POLITICAL parties registered under the amended Representation of the People Act (ROPA), proposed in the House of Representatives on Tuesday, are to receive annual state funding.
However, this funding cannot be more than 40 per cent of the party’s income during its previous financial year’s operations.
This was disclosed in a Bill seeking to amend ROPA to make provisions for the registration, regulation and funding of political parties, which was tabled in the House of Representatives by Minister of Science, Technology, Energy and Mining Philip Paulwell.
It is based on a report from the Electoral Commission of Jamaica, which was tabled in the House in August 2013.
In the report, the ECJ recommended that all political parties intending to contest the poll in parliamentary elections, Parish Council and Kingston and St Andrew Corporation elections and municipal elections, should be registered.
Consequently the bill seeks to amend the ROPA to provide for, among other things, registration of political parties and procedures for registration; procedures for refusal of and objection to applications for registration; proceedings for the deregistration of registered political parties; procedure for application for state funding; obligations of registered political parties that qualify for state funding; use of state funding by political parties; financial reporting requirements for political parties.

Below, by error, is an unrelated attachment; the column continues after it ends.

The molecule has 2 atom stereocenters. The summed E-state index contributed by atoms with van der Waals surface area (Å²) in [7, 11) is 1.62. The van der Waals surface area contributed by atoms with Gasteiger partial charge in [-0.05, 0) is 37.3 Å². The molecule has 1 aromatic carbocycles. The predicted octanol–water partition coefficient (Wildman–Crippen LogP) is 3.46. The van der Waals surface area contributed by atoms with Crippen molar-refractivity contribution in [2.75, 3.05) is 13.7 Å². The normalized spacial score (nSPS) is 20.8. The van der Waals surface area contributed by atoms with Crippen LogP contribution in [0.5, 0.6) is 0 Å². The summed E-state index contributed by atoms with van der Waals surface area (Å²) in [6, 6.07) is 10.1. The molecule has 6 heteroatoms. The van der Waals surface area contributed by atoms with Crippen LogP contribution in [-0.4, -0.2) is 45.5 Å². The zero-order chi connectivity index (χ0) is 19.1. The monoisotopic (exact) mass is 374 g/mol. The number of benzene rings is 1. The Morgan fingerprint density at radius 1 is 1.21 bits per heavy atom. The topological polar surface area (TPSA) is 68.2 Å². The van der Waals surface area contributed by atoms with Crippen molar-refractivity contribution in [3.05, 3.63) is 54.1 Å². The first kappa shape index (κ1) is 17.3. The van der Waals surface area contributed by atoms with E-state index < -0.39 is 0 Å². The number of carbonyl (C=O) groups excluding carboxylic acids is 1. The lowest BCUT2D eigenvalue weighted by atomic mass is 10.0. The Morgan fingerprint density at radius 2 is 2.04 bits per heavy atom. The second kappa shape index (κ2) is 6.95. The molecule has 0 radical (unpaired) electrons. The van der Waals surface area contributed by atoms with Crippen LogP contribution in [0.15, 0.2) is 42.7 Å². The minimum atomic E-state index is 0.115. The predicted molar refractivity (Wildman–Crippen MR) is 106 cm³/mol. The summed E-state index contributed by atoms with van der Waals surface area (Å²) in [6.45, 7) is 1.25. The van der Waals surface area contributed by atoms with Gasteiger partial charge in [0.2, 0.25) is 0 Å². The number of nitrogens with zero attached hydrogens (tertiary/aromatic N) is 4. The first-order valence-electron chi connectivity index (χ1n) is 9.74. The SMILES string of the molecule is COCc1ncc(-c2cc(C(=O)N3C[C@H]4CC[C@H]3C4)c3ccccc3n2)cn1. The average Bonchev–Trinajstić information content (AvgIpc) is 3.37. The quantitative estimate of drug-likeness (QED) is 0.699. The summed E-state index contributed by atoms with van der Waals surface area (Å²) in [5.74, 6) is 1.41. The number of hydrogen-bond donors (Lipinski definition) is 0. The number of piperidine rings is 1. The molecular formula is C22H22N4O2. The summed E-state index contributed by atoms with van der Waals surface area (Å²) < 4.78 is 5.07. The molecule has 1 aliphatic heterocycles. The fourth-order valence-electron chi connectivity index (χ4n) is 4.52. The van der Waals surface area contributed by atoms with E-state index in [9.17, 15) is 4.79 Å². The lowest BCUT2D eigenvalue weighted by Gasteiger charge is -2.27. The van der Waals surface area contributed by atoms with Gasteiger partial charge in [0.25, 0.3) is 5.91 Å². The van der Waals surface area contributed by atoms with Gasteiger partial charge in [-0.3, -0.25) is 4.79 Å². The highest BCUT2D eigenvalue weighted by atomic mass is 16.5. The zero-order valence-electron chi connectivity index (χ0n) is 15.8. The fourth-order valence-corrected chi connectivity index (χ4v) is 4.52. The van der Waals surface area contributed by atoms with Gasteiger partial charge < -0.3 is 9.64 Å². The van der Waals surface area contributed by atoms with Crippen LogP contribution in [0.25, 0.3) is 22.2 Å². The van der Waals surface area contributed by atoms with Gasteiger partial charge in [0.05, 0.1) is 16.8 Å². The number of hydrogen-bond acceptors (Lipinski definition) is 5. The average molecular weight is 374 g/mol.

It says that every registered political party — that meets the requirements and has its annual financial statements independently audited by a registered public accountant and submitted to the ECJ within certain days of the end of the financial year — shall be entitled in each financial year to receive as state funding sums of money to be determined by Parliament.
The Bill also stated that any amount approved by parliament for state funding will be divided equally among the political parties that qualify for state funding.
However, the Bill states that nothing within the Act shall preclude any political party from lawfully obtaining moneys or benefits from sources other than the state.
— Balford Henry